Sales of Incivek, the promising pill introduced by Vertex Pharmaceuticals for treating hepatitis C, are down — way down. The Cambridge biotech company sold just $85.6 million worth of its trailblazing drug in the most recent quarter, a precipitous plunge from the same quarter last year, when sales surpassed more than $250 million.
With its earnings, share price, and near-term prospects falling, Vertex announced last week that it was laying off 370 employees, or roughly one-sixth of its workforce. Approximately half of those layoffs will be in Massachusetts. That means that Vertex has failed to create the 500 net new jobs through 2015 that it promised in order to qualify for up to $72 million in state and local subsidies. So far the company has received $4.4 million in tax incentives from the state; to its credit, it has said it will pay the money back without waiting to see if the state enforces a clawback provision.
Vertex was supposed to be a shining vindication of Governor Deval Patrick’s billion-dollar biotech gamble. By using public funds to make large wagers on private companies, Patrick said, Beacon Hill could entice firms like Vertex to flourish in Massachusetts, generating 250,000 jobs in the life sciences industry over a decade. Patrick seemed to have little doubt that state officials had a knack for picking winners; he encouraged the Legislature to bet big “for the sake of our future — and because you hate to lose as much as I do.”
But losing and gambling go hand in hand, and using taxpayers’ dollars to bet on company X or industry Y is irresponsible public policy — as irresponsible as it would be to “invest” those dollars at the blackjack table, no matter how convinced government officials were that their betting system was sure to win. “Failure is the name of the game in biopharma,” analyst Michael Ringel of the Boston Consulting Group told the Boston Globe’s Robert Weisman the other day. It’s often the name of the game in every field of commerce. For every winner in the marketplace there are plenty of losers; for every thriving, job-creating enterprise, there are all the start-ups that didn’t make it.
No one has more at stake in the success of a company than its own entrepreneurs and founders, and yet — as the daunting business failure rates confirm — they so often make poor choices, pursue flawed strategies, and misjudge market opportunities. Why would anyone be foolish enough to think that politicians are somehow wise enough to know which businesses are destined for glory? Vertex didn’t realize how quickly new treatments for hepatitis C would emerge to send sales of Incivek into a tailspin. But it should have been obvious all along that Beacon Hill certainly didn’t know where the market was heading, or whether funneling millions in tax breaks to a particular drug company would lead to the results the administration predicted.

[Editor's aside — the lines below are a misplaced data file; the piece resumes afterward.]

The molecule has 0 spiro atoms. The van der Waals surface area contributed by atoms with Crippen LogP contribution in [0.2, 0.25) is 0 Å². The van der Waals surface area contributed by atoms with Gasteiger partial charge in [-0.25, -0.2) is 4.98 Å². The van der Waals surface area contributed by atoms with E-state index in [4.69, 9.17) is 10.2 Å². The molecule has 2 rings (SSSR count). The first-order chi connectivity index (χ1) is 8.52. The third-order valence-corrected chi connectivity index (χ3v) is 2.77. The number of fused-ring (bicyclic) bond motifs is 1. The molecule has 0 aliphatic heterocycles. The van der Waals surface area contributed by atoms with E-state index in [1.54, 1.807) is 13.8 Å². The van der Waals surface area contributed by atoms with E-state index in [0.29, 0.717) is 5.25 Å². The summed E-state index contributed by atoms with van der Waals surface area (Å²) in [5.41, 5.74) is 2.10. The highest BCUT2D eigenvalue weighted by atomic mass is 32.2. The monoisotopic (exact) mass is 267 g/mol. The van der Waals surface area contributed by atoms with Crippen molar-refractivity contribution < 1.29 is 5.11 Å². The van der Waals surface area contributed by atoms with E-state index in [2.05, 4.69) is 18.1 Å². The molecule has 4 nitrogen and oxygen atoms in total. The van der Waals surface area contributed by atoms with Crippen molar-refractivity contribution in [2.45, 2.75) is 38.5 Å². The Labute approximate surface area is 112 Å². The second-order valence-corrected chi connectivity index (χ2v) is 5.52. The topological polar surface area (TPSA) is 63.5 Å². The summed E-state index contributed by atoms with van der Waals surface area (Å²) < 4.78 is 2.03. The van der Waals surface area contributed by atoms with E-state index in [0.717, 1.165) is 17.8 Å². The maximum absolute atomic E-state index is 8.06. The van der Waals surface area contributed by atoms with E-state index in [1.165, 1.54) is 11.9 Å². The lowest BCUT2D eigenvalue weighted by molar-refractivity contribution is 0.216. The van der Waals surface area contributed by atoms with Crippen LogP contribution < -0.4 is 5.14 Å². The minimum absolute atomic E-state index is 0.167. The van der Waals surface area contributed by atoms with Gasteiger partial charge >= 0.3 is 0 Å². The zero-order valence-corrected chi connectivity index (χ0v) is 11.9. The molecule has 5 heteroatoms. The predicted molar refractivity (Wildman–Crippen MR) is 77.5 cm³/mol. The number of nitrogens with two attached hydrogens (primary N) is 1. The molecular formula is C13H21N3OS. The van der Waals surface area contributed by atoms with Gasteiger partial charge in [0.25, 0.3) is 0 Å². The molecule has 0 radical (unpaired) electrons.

Vertex, at least, learns from its mistakes: It is now attempting to shift its focus from hepatitis C to developing treatments for cystic fibrosis. Can’t the Commonwealth of Massachusetts learn from its own mistakes? Time and again the state doles out subsidies and incentives and tax credits to favored industries and corporations, and time and again all that corporate welfare fails to generate the promised jobs and economic growth.
Another such recipient is Intel Corp. The computer-chip giant has banked some $82 million in Massachusetts tax breaks since 1999, in exchange for a commitment to employ 2,000 workers at its facility in Hudson. But Intel has sliced more than 600 jobs from its Hudson payroll in recent years, and in September it announced plans to eliminate another 700 positions when it shuts its only Massachusetts factory next year.
Vertex was supposed to be a shining vindication of Governor Patrick’s billion-dollar biotech gamble.
“Some companies don’t meet their projections,” the Patrick’s administration’s economic development secretary, Greg Bialecki, told the Globe. “That’s a fact of life.”
Yes, that’s a fact of life. An equally important fact of life is that governors and their development chiefs — and, for that matter, mayors and presidents and lawmakers— have no way of knowing in advance which companies will succeed and which will fall short. If tax relief is good for growth, it should be available to all. But when politicians steer lucrative tax incentives and subsidies to individual businesses, they are gambling with public funds — funds that could have gone to legitimate public services. That isn’t good economic stewardship. It’s a public ripoff, and it ought to end.